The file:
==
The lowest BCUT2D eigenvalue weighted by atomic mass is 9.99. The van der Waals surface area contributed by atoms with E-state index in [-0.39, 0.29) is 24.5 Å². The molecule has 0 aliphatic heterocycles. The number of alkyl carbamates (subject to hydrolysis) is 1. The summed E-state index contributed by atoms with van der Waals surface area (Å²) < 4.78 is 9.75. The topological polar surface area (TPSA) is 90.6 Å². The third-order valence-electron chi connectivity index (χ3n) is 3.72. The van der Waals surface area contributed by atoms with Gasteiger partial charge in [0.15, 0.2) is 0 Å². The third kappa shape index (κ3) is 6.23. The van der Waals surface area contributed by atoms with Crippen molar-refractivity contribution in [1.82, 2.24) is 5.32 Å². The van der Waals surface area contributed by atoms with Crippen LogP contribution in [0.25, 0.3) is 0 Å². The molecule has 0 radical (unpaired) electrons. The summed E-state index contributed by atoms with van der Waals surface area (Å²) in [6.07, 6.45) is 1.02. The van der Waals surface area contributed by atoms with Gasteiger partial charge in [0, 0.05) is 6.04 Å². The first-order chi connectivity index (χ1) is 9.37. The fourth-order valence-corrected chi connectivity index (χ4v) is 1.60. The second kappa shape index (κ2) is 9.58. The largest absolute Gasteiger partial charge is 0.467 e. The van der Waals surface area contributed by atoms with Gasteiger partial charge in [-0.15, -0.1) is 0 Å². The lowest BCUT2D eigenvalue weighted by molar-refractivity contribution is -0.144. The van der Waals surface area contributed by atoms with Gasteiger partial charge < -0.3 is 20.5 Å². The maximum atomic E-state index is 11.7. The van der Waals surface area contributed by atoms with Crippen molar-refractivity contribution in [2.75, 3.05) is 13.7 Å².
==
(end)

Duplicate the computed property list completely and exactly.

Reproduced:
The lowest BCUT2D eigenvalue weighted by atomic mass is 9.99. The van der Waals surface area contributed by atoms with E-state index in [-0.39, 0.29) is 24.5 Å². The molecule has 0 aliphatic heterocycles. The number of alkyl carbamates (subject to hydrolysis) is 1. The summed E-state index contributed by atoms with van der Waals surface area (Å²) < 4.78 is 9.75. The topological polar surface area (TPSA) is 90.6 Å². The third-order valence-electron chi connectivity index (χ3n) is 3.72. The van der Waals surface area contributed by atoms with Gasteiger partial charge in [0.15, 0.2) is 0 Å². The third kappa shape index (κ3) is 6.23. The van der Waals surface area contributed by atoms with Crippen molar-refractivity contribution in [1.82, 2.24) is 5.32 Å². The van der Waals surface area contributed by atoms with Crippen LogP contribution in [0.25, 0.3) is 0 Å². The molecule has 0 radical (unpaired) electrons. The summed E-state index contributed by atoms with van der Waals surface area (Å²) in [6.07, 6.45) is 1.02. The van der Waals surface area contributed by atoms with Gasteiger partial charge in [0, 0.05) is 6.04 Å². The first-order chi connectivity index (χ1) is 9.37. The fourth-order valence-corrected chi connectivity index (χ4v) is 1.60. The second kappa shape index (κ2) is 9.58. The largest absolute Gasteiger partial charge is 0.467 e. The van der Waals surface area contributed by atoms with Gasteiger partial charge in [-0.15, -0.1) is 0 Å². The lowest BCUT2D eigenvalue weighted by molar-refractivity contribution is -0.144. The van der Waals surface area contributed by atoms with Gasteiger partial charge < -0.3 is 20.5 Å². The maximum atomic E-state index is 11.7. The van der Waals surface area contributed by atoms with Crippen molar-refractivity contribution in [2.75, 3.05) is 13.7 Å².